Is Facebook getting greedy?

Some people say that a company is truly successful when it goes public and investors flock to buy shares. However, I for one believe that you have really become a household name when even the humble Word spell checker and dictionary know your name. A few months ago, my spellchecker used to correct all typed instances of Facebook. Not anymore; the social network is now a part of our history and a piece of 21st century culture just like Street Art or MacDonald’s.  

Would you pay for louder updates on Facebook?
But is Facebook a little too eager, or shall we say, greedy to capitalise on its enormous success? In May this year, Facebook started testing a system that lets users pay to highlight or promote posts. The concept is simple: it is an obvious money-making scheme. By paying a small fee, users can ensure that information they post on the social network is more visible to friends, family and colleagues. The tests are currently being conducted in New Zealand and according to a company spokesperson the goal was to see if users were interested in paying to flag up their information.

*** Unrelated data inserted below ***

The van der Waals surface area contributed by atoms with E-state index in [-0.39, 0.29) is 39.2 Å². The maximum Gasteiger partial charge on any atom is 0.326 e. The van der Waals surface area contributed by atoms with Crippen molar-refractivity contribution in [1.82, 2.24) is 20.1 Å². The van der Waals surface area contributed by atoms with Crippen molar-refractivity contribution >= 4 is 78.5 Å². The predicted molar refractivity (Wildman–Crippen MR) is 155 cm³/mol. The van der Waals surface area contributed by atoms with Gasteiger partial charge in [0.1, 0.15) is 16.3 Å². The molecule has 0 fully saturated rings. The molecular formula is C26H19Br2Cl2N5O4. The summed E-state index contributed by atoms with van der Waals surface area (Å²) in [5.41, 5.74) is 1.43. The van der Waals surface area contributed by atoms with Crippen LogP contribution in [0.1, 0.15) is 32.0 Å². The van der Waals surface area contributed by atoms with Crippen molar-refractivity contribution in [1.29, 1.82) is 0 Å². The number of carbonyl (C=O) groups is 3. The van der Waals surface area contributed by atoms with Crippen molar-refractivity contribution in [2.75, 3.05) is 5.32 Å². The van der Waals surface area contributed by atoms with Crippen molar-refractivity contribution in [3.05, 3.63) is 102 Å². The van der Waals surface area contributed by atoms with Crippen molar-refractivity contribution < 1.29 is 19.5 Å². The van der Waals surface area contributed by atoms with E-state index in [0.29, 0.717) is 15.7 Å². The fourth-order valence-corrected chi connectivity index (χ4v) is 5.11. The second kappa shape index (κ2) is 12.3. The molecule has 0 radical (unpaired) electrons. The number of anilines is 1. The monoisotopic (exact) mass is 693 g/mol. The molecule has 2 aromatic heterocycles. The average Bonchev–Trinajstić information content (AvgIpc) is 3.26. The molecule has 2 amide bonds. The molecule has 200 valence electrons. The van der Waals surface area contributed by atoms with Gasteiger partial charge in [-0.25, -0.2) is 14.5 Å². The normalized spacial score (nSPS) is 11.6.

As individual users, I am sure many of you will rather go and have pint at the local pub (I know I would; 2 updates = 1 pint of ale).

But what could this mean for businesses? First of all, it will take the impact of social media away from small business users and give it to the companies with the largest advertising budgets. £1.25 may not sound like a lot, but think of all the updates you are issuing to your company’s audience for free. Multiply them and soon the figure looks quite daunting. That is not to say that companies have to adopt the ‘paid for’ option; the normal, free updates will still be available, but paid for ones will take precedence.

At the moment, the scheme is still being tested, but I am sure that Facebook's recent stock market flotation will prompt the company’s leaders to think of more ways to make money. As for engineering companies, they will have to keep up and rapidly adapt to the changing world of social media.

PS: Don’t sit on the fence; it can’t be very comfortable anyway. Get in touch and let us know if your company is willing to pay and have Facebook updates highlighted to clients and followers. 

Photo courtesy of Renjith Krishnan, Freedigitalphotos.net

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Oana Baetica - Technical PR consultant

Stone Junction is a cool technical PR agency based in Stafford. We work for all sorts of businesses, with a particular focus on technology, technical and engineering companies. We like being sent cake and biscuits by clients, journalists and prospects.

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